Submitted to: HortTechnology
Publication Type: Peer Reviewed Journal
Publication Acceptance Date: January 13, 1997
Publication Date: N/A
Interpretive Summary: Agricultural adjuvants, mixed with pesticides, are commonly used in pecan orchards. Their use is without knowledge of any adverse side-effects on leaf physiology. Of 18 commonly used adjuvants, a few exhibited potential for substantially suppressing net photosynthesis and the conductance of water vapor from the leaves when used at label recommendations. This suppression was capable of lasting from 1 to 14 days, depending upon adjuvant type. Most of the commonly used adjuvants on pecan are likely safe when used at label recommendations; however, the organosilicone containing adjuvants are generally those that are most likely to result in adverse side-effects when used in orchard operations.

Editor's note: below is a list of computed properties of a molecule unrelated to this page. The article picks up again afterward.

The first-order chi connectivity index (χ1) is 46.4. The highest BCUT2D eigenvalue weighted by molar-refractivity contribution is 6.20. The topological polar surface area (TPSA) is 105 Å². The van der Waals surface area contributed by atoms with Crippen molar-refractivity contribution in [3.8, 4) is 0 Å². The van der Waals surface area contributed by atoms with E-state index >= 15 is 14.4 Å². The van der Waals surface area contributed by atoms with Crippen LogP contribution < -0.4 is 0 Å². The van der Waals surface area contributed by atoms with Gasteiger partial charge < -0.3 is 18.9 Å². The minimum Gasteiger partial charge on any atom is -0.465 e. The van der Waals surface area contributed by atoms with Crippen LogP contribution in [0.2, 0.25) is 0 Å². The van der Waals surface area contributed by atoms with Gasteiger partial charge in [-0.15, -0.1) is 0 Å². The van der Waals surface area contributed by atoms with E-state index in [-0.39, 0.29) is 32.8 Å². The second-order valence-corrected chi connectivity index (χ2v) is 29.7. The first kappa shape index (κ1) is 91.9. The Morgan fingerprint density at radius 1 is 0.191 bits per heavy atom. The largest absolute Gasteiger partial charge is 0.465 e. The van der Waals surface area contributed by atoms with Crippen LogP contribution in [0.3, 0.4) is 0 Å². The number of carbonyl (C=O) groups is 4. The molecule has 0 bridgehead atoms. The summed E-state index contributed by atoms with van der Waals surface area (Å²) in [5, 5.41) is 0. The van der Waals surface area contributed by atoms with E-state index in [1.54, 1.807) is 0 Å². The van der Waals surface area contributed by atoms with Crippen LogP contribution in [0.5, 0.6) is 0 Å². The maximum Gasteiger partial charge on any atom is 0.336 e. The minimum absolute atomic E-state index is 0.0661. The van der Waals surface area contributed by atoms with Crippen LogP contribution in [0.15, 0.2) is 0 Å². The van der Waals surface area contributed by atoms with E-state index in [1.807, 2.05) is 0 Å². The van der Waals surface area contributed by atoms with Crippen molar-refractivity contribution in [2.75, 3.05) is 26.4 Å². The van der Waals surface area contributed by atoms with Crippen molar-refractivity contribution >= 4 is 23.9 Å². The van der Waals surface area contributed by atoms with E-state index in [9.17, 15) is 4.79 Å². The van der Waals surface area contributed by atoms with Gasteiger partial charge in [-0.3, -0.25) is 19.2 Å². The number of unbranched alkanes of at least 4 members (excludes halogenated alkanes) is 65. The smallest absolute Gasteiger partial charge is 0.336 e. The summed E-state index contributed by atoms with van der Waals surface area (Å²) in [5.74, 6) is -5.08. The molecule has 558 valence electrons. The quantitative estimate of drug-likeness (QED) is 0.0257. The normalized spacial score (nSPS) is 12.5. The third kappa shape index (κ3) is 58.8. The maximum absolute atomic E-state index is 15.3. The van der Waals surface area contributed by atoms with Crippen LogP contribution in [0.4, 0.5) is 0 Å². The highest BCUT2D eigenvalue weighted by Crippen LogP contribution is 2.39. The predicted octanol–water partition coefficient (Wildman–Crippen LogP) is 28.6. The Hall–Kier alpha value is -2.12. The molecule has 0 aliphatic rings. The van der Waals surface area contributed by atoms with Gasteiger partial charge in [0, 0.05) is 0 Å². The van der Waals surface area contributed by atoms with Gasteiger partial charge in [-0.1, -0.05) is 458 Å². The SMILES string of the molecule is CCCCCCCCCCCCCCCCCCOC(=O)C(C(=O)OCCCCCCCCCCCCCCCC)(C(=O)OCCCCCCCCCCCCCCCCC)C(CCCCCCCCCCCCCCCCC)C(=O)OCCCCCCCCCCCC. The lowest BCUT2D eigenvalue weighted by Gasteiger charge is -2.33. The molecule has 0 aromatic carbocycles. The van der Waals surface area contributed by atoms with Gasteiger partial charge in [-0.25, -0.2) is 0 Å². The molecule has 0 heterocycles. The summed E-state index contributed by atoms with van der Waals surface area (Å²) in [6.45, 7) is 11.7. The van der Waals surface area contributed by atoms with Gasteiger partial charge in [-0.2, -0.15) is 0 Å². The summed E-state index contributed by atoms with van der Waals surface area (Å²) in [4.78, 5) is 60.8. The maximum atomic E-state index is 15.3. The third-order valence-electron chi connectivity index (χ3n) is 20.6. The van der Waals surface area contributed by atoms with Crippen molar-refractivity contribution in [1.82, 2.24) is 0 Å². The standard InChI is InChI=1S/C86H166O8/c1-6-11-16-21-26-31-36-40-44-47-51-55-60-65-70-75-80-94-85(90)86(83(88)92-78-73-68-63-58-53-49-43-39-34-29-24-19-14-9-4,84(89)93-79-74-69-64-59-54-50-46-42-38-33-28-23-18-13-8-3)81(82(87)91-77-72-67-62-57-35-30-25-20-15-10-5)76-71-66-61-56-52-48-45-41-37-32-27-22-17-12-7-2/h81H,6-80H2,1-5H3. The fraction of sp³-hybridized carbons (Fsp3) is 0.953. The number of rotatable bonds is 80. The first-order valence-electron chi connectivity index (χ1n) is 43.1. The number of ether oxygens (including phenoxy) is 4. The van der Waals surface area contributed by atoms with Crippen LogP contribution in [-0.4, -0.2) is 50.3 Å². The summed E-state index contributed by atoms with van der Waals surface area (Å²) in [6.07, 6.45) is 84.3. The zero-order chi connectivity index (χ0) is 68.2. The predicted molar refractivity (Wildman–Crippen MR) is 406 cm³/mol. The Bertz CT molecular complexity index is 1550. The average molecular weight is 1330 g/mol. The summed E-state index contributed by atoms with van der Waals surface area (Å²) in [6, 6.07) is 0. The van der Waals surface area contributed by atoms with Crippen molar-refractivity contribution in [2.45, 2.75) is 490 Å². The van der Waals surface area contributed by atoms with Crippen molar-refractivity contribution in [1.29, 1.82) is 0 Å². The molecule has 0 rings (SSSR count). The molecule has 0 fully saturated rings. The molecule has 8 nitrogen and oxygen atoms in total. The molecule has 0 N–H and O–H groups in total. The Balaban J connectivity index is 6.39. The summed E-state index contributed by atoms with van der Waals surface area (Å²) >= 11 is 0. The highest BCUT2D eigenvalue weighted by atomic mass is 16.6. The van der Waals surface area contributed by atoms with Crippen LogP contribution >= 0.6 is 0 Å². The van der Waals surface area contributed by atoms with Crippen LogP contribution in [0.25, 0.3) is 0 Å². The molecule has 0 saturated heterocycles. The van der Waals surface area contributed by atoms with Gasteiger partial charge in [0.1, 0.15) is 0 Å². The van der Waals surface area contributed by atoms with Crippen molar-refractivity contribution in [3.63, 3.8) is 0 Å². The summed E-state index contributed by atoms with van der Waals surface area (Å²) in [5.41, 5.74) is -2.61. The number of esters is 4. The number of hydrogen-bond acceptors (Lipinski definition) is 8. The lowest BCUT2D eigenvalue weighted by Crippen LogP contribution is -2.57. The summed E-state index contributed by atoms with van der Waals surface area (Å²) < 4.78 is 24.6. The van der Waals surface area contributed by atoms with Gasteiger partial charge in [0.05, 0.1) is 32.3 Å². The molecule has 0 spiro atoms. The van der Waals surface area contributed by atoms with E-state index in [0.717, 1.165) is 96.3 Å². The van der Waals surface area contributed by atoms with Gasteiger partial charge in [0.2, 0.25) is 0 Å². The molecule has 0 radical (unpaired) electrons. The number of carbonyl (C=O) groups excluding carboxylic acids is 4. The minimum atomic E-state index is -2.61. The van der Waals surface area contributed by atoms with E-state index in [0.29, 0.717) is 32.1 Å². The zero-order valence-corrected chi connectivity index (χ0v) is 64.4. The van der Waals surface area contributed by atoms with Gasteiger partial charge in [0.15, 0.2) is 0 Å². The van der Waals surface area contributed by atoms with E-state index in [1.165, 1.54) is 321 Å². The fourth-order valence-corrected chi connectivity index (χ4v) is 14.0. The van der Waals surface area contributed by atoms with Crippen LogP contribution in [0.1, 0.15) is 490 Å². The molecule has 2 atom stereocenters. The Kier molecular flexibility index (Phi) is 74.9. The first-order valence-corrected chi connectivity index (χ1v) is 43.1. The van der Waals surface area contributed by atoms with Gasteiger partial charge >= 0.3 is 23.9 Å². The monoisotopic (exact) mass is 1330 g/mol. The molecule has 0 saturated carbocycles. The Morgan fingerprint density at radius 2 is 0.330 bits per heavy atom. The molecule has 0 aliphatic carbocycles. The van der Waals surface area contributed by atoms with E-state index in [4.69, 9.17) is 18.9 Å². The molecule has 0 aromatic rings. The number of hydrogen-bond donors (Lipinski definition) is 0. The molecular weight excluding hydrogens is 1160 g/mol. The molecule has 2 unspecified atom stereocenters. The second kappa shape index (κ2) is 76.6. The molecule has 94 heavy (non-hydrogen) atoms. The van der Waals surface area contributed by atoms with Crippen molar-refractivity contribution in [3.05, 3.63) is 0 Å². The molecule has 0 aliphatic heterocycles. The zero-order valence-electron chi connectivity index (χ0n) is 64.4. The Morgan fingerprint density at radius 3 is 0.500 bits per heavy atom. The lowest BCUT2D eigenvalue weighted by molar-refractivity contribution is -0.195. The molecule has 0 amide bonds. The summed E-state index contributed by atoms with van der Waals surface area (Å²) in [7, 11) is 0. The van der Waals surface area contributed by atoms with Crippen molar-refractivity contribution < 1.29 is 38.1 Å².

Technical Abstract: Adjuvants are commonly used in the cultivation of pecan [Carya illinoinensis (Wangenh) K. Koch] and most other tree-nut and temperate fruit crops. Their usage on pecan has been without knowledge of their influence on critical physiological processes, such as gas exchange, of orchard canopies. Of 18 commonly used adjuvants evaluated on orchard trees in the present study, a few exhibited potential for substantially suppressing net photosynthesis and the conductance of foliage to water vapor when used within their recommended concentration range; however, most provided no evidence of adversely influencing net photosynthesis or water vapor movement. Suppression of gas exchange by certain adjuvants persisted at least 14 days after a single application. The recently developed organosilicone based surfactants generally exhibited the greatest potential for suppression. These data indicate that orchard managers should consider the potential adverse influence of certain adjuvants when developing orchard management strategies.